Transcript for US hits 3 million COVID-19 cases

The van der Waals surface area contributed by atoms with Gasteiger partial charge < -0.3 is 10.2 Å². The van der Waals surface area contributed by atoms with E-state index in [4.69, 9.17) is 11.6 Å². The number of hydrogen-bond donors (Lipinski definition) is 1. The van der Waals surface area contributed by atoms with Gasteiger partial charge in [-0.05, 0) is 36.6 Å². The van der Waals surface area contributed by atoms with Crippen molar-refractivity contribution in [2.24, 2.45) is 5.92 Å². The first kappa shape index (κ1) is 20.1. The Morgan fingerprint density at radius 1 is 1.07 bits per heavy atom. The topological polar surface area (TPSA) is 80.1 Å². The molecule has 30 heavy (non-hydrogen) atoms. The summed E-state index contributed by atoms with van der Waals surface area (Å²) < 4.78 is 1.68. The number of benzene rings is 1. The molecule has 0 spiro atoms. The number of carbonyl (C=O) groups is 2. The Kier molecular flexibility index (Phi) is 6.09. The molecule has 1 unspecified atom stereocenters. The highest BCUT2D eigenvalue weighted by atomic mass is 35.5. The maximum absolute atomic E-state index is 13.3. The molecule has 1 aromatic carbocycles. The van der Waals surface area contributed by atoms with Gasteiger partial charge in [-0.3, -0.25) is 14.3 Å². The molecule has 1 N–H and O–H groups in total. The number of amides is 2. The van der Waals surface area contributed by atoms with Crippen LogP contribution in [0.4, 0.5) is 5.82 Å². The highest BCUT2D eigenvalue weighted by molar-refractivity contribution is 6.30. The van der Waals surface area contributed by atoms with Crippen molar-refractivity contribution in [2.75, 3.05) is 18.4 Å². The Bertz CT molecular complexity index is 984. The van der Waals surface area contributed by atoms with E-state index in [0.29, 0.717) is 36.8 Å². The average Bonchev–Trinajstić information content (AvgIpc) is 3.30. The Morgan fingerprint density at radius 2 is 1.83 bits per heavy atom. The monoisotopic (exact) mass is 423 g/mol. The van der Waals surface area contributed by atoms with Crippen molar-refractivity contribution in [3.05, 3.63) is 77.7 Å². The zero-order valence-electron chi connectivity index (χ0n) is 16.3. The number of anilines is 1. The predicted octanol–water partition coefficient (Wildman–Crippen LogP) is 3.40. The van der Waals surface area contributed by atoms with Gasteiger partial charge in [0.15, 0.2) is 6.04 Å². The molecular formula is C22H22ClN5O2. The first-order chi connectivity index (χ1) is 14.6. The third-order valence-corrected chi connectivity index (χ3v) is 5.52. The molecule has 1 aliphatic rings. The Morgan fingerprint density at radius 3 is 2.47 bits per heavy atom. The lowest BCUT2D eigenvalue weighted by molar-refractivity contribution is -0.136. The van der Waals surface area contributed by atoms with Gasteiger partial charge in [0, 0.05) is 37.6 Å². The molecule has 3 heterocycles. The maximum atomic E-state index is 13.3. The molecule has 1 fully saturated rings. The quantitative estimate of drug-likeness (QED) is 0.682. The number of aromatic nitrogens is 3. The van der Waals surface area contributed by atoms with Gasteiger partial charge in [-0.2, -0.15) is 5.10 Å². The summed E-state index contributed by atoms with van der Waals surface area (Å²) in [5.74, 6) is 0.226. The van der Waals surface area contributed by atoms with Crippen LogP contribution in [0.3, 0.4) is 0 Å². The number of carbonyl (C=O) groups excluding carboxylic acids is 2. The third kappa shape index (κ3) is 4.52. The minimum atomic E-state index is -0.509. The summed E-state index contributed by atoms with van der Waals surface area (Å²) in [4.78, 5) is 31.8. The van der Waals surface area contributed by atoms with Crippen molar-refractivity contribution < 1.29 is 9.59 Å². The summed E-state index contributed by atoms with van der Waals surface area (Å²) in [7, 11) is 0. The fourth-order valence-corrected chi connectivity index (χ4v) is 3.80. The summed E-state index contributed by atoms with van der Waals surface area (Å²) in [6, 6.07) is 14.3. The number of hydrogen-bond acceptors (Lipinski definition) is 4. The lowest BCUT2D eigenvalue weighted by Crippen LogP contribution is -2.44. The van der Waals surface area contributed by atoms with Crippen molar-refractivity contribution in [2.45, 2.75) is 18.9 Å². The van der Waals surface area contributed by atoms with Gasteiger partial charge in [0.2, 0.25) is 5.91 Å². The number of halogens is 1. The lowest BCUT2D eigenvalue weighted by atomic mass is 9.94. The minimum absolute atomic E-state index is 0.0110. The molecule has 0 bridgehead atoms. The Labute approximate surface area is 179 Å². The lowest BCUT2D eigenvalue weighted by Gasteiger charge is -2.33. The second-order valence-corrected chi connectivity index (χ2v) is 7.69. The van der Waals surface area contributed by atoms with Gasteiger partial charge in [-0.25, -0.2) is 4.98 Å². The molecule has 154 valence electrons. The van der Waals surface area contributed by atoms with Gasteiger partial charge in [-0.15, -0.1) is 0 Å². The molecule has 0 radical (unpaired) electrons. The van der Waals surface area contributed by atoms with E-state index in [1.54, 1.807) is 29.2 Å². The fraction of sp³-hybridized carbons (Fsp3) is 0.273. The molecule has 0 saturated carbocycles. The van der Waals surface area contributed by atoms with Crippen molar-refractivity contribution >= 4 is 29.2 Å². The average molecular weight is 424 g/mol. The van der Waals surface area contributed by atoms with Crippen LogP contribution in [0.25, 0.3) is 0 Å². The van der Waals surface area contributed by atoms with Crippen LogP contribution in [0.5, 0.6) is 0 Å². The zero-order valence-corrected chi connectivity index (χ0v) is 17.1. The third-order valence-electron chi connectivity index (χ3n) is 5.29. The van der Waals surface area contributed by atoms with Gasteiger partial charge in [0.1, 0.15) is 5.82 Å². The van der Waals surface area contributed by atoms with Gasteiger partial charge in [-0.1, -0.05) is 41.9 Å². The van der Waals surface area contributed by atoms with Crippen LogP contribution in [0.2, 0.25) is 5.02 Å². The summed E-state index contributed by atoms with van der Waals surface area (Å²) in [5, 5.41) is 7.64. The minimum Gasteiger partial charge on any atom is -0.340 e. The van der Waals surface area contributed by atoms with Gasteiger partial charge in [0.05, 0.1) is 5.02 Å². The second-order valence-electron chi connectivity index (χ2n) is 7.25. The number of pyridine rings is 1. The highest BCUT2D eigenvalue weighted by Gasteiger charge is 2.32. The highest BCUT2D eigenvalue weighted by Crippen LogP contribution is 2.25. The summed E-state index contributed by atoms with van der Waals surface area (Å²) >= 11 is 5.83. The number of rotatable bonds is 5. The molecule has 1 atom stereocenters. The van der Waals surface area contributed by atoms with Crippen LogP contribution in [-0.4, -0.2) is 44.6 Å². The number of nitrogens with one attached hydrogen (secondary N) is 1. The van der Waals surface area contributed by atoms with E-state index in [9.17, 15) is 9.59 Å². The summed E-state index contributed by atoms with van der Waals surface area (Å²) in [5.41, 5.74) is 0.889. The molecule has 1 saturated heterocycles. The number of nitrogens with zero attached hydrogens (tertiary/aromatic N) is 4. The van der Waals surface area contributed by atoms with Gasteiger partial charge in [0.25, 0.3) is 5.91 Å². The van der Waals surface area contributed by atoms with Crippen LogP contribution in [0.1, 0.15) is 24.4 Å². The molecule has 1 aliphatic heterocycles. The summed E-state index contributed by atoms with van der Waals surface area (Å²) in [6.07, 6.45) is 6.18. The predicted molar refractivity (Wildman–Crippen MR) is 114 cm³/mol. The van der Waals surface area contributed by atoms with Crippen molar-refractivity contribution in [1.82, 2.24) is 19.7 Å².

There are now more than 12 million cases around the world. A quarter of them here in the U.S., Arizona, Florida, south Carolina lead the world as we cross that 3 million mark. Take a look at our sign of the times. A live look, those are cars, still dark there, some of those lights are off but there's a long line of cars there. What are they doing? In Phoenix they are waiting for a testing site to open. It doesn't hope for the next several hours but are there and trying to get tested, robin. Yeah, T.J., many of those hot spots testing is still hard as we're seeing to come by. We'll talk live to the head of the CDC director Robert Redfield in just a moment. But first Matt Gutman is there at that testing site in Phoenix starting us off with the latest. Good morning, Matt. Reporter: Hey, good morning, robin. From what experts are calling the covid capital of the world, the hot spot you just mentioned and where testing has been so inadequate they're calling it a public health failure. Folks started lining up at this site which doesn't require insurance before 1:00 A.M. With that drone how far this line goes down already. Now, the last time that this site was open, the line was four miles long and the vast majority of people couldn't get tested because supplies ran out before they could get here. With their patient flatlining, staff inside Houston's united memorial medical center desperately working to keep this covid patient alive. One, two, one, two, come on. Reporter: The grim reality across the south and west playing out in that tiny room in Houston as doctors and nurses pound her chest and pump air into the 66-year-old woman's lungs. The chilling video shot this week by the associated press. Her vitals started dropping at 11:47 P.M. By 11:52 like more than 130,000 American covid victims she was gone. One minute they're looking great and the next minute they're done. Reporter: Short on icu staff and beds there. We are playing musical chairs in the middle of the night moving one patient from one side to another. Reporter: Statewide in Texas nearly 10,000 patients are now hospitalized. This morning, as the nation blows past the 3 million case mark, staggering new numbers. Arizona, Florida and south Carolina taking the top three spots where coronavirus cases are growing faster than anywhere else in the world. The Middle Eastern countries of Bahrain and Qatar rounding out the list of the top five. Here in hard hit Arizona the number of cases increasing by 165% over the past seven days. While testing for the virus has only increased 75%. The numbers indicating a full on testing crisis. So when you hear there are 2 1/2 times as many covid positive people right now than there were a week ago you're saying it's far worse than that. We have hit the rate of limitations of our testing. We cannot do enough testing to keep up with how many positives we're having. Reporter: Nearly all of the state's icu beds are full. We're making decisions awe the time but in a pandemic it's gotten significantly harder. Do we admit them or do we not? As you can imagine that calculus becomes tougher when there are limited beds. Reporter: As the surge ages in Florida with nearly 9,000 new cases Wednesday, 41 hospitals have zero beds available. In Mississippi, a cluster of covid-19 infections in the capital, 36 cases reported after weeks of some politicians ignoring mask wearing recommendations. The governor urging anyone who has come in contact with the state lawmaker to get tested for the virus. And in Tulsa, Oklahoma, local health officials saying that large events the past two weeks like president trump's Tulsa rally and protests on June 20th likely contributed to their surge in new cases. Now, here in Arizona, there is an increasing plea for federal help and in the nine days that the governor of the state Doug Ducey has not appeared in public briefing the public about the coronavirus, the number of cases has tripled but today the governor is holding a briefing, I'm told. He'll talk about a massive new testing push but also hinting at the possibility of closing down additional businesses. T.J.
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